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  • Future Stars Today

    Future Stars Today

    2017 Simon Fiset Competition

    2nd — Jonathan Staley; 3rd — Shichu “David” Liu

    2017 NW Chopin Festival

    Gold — Shichu “David” Liu; Silver — Robert Yee

    2016 Outstanding Artist

    1st — Robert Yan; 2nd — Jonathan Staley; 3rd — Shichu (David) Liu

    2016 Crescendo Int’l

    1st — Nile Camai, Nicholas Chin, Travis Lee, Angela Lin, Shichu (David) Liu, Caroline Oei, Catherine Oei, Ivan Penev, Annika Renganathan, Rebecca Sun

    2016 American Protégé

    1st — Arthur Yan; Robert Yan
  • Benaroya Honor’s Concert Approaches

    The only group of teachers who actively promotes students by organizing outstanding events, such as our upcoming Benaroya Honors Concert on June 12, is that of the Chopin Academy of Music. Like parents who want the best for their children, we the teachers have caring and guiding spirits, wanting to give these sorts of rare opportunities to our students.

    Why should the sparse few of the performing elite only have such opportunities? We have thought for years that the students of the Chopin Academy have some unique opportunities, including the chance to perform at a fantastic venue, on a superbly prepared Steinway D and taste the life of a performer backstage. On June 12, the hard working and ambitious students of the Chopin Academy have precisely that chance.

    Professional ushers open the grand hall for guests, parents, and the general audience of this advertised event. The performers await backstage where dressing rooms, a warm-up piano, and areas to monitor the concert in progress over loudspeakers await them. Before walking onstage, each performer is admitted to a dark antechamber with a flickering monitor that shows the hall, lights blazing, and the eager audience. A professional stage manager radios to the coordinator.

    “Check,” crackles the radio. “Two more late entrants, and then we’ll close the doors.”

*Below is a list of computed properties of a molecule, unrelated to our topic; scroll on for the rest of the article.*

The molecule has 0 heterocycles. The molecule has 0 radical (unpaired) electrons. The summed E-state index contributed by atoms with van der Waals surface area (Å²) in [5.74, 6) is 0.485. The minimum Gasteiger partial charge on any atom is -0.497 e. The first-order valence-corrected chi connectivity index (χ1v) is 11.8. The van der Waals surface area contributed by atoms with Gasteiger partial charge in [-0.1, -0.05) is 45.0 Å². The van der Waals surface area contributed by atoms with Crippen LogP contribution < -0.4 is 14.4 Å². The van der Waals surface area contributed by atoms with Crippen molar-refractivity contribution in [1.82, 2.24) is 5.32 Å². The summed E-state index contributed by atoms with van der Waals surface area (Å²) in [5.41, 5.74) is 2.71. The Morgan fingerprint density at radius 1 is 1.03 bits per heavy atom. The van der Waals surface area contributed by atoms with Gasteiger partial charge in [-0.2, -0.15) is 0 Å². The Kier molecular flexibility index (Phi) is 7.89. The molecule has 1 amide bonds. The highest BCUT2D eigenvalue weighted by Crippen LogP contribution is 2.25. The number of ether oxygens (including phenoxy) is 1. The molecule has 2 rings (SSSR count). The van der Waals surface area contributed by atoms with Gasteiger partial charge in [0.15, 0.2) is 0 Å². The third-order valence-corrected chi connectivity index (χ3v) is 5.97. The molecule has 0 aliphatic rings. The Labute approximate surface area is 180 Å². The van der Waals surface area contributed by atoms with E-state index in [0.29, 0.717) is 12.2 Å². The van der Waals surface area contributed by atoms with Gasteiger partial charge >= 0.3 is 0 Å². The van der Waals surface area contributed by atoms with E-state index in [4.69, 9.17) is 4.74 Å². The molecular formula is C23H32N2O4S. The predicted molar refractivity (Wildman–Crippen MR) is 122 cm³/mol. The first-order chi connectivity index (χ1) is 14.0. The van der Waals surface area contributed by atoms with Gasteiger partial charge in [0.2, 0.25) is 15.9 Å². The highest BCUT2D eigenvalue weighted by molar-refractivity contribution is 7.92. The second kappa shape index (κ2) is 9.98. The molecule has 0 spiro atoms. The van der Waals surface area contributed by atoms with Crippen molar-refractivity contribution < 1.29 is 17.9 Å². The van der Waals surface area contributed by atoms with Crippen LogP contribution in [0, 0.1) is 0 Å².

The stage manager waits for final confirmation, dims the house lights, and brings the stage lights to full, signaling to the audience that the concert has commenced.

    The grand door opens, and the young performer walks into the full light into the clamor of applause.

    These are exciting memorable events that can shape a developing musician. If music is important, why shouldn’t they get a taste of the sort of life actual professionals experience every time they step onto stage?

    If you think this all sounds great, it pales by comparison of what the CAM faculty are cooking up for students in 2012…

    A Few More Words

    This is not just an artistic gala event, it’s also educational, both for performers and audience. Like a professional, the performers passing the audition for this event should be dressed appropriately… You just don’t see Zimmerman or Ashkenazy wearing sneakers and jeans when they step onto stage. It is a spectacle, to some degree, but dressing up also is a proper way to display one’s respect for the art.

    As there will be lots of performers at this event, and it will be long, audience members may need to come and go during the actual performance. This only should take place between performers during applause. Getting up during a performance is highly distracting to the performer.

    Video recorders and photography is strictly prohibited during professional concerts. Of course, parents and friends will have permission for this event from the staff of Benaroya Hall. However, there are some important reminders about their use.

    The staff will approach anyone setting up tripods in any areas where people need to walk. Flash must absolutely be disabled. Often, recorders and cameras have noisy “bings”, “twangs”, “clicks”, and “gongs”. Turn these things off! They are highly distracting not only to the performer, but to the audience member who is trying to enjoy the concert.

    Please also record only your own child! You can record other performers as well, if — and only if — you have permission from his or her parents.

    If you have young ones, please do not sit at the front row. Although that’s fun for the little ones, it’s distracting; and if there is a sudden outburst (because it will be a long concert), it’s best to be sitting close to an exit.

    Let’s have fun and please help us make the 2011 Honors Concert memorable!